Where the practice manager and/or surgeon decide to place the device is a critical component in how it is marketed. The way one communicates and thus markets to prospective patients changes based on if the practice remains an office-based procedural center and thus patients are transported after the laser treatment to the surgery center or if the center co-locates the device next to the surgery center. Much time, energy, and planning must be spent to determine the correct choreography for the placement of this new technology. Placement affects the other three Ps.
What else might be included in a bundled package alongside the laser technology? This is an important question to consider when looking at implementing this new technology. Many surgeons agree that this laser technology works best when combined with other innovations that optimize the cataract surgical procedure. Those other technologies may include the use of wavefront aberrometry pre- and postoperatively, wavefront aberrometry for documentation of the implant's power intraoperatively (we use the ORA System [WaveTec Vision]), or topography. These and many other noncovered services may be considered as part of the total elective or noncovered package. Practices may decide to rename the package related to its noncovered services. In our view and in the view of many practices we know well, the term ReLACS tends to communicate refractive cataract surgery well.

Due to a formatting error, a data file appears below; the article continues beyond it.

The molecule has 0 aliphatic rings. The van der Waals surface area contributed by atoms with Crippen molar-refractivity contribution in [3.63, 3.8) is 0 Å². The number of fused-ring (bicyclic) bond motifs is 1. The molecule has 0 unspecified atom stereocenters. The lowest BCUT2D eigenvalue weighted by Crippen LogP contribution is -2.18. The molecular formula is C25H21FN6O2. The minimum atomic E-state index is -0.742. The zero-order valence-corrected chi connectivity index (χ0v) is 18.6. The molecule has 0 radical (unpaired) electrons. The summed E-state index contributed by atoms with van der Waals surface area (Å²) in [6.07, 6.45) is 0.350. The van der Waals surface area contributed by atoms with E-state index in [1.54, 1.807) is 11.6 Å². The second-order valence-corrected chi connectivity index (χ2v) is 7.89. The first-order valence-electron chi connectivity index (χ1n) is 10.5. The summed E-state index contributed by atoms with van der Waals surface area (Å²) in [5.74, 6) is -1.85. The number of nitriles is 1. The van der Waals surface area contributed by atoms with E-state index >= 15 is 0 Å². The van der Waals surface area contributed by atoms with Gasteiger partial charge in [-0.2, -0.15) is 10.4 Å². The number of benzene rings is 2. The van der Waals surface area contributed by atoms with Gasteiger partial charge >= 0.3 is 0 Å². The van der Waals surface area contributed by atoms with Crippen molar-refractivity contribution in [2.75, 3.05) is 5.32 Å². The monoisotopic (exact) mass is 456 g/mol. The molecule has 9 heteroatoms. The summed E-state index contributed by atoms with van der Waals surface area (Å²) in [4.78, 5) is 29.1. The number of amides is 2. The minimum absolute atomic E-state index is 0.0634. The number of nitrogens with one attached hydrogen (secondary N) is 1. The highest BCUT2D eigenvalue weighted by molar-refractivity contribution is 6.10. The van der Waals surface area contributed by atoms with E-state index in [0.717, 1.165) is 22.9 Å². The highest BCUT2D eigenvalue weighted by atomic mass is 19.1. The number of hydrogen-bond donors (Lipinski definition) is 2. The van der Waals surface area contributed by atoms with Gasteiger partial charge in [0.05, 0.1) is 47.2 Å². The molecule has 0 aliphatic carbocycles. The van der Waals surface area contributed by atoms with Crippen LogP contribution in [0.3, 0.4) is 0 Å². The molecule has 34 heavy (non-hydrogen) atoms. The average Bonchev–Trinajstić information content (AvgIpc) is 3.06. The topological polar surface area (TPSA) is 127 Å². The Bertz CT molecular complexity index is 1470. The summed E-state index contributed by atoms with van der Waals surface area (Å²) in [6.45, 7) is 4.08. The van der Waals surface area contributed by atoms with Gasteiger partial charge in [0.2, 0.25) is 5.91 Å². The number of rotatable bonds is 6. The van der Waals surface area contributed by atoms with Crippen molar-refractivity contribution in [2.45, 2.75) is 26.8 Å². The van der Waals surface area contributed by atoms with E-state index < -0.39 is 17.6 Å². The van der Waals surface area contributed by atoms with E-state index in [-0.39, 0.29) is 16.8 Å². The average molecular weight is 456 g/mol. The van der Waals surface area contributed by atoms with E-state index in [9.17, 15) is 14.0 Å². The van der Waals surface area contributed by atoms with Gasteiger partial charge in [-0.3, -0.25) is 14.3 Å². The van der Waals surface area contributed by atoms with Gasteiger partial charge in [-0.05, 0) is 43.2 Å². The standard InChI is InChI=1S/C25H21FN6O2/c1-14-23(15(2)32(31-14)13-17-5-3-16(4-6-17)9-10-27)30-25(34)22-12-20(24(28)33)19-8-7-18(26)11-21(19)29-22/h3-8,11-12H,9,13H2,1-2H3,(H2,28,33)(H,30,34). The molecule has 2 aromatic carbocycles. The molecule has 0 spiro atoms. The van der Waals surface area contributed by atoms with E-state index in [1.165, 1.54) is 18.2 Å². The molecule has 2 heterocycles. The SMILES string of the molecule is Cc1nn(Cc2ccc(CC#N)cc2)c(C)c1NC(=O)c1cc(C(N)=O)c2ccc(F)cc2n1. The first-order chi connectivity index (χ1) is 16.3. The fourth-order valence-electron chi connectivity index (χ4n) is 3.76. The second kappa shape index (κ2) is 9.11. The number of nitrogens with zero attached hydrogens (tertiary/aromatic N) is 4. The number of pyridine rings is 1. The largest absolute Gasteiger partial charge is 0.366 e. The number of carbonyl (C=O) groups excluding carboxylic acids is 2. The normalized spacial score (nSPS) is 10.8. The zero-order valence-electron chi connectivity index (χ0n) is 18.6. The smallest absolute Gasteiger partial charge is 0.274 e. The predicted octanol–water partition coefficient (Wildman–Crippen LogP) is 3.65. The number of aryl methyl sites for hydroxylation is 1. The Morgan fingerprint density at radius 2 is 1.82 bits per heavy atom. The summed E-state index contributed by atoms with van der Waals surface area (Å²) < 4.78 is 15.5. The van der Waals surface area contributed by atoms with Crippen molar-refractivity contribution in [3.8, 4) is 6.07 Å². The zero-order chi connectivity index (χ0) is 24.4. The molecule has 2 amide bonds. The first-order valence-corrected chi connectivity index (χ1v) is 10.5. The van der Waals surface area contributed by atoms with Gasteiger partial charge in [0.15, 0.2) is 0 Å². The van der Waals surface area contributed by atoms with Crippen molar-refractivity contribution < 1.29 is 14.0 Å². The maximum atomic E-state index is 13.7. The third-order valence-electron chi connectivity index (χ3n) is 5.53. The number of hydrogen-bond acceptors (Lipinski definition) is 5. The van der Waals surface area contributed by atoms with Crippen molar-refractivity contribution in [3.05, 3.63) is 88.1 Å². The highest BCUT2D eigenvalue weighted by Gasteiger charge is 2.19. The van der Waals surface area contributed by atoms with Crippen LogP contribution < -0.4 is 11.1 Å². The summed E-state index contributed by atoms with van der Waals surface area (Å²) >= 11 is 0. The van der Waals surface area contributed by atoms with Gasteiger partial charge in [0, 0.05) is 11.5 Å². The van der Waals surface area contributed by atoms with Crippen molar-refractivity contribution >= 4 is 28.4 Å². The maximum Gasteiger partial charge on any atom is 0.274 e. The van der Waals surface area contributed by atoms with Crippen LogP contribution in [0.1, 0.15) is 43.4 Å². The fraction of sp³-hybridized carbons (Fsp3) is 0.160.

Promotion is an important consideration when thinking of laser cataract technology, however, it should always be handled last. Excellence in promotion cannot be achieved until there is excellence in execution. This statement has never been as true as it is in regard to this very complicated surgical space. When the technique is finally ready to be promoted, the best first step is to create demand by going first to the practice's patient base and core of referring doctors. Newsletters, webinars, symposiums, live surgeries, and mailers are all effective ways to achieve this.
By following these basic structural elements, the center will be able to create a profitable laser cataract surgery program that satisfies customers' needs while continuing to propel the business forward. Although the four Ps inform the way the current practice is shaped for marketing laser technology, they are not the end of the road. Once the right product at the right price is attained and offered in the right place and promoted in the right way, the practice must continue to stay on top of market changes and adapt as necessary. An experience for patients must be created that is as premium to patients' care as laser technology is to refractive cataract surgery's accuracy. Technology continues to move surgical procedures toward more precise and predictable outcomes. The femtosecond laser is just one example of the creative ways in which laser technology continues to help patients. Marketing and innovative technologies are part of the business venture that never ends.
Matthew Jensen, MBA, is the executive director of Vance Thompson Vision in Sioux Falls, South Dakota, and he is a certified Experience Economy expert. He acknowledged no financial interest in the products or company mentioned herein. Mr. Jensen may be reached at (605) 328-3903; firstname.lastname@example.org.
Vance Thompson, MD, is the founder of Vance Thompson Vision in Sioux Falls, South Dakota. He is a researcher for and a consultant to Abbott Medical Optics Inc., Alcon Laboratories Inc., and Bausch + Lomb. Dr. Thompson may be reached at (605) 328-3937; email@example.com.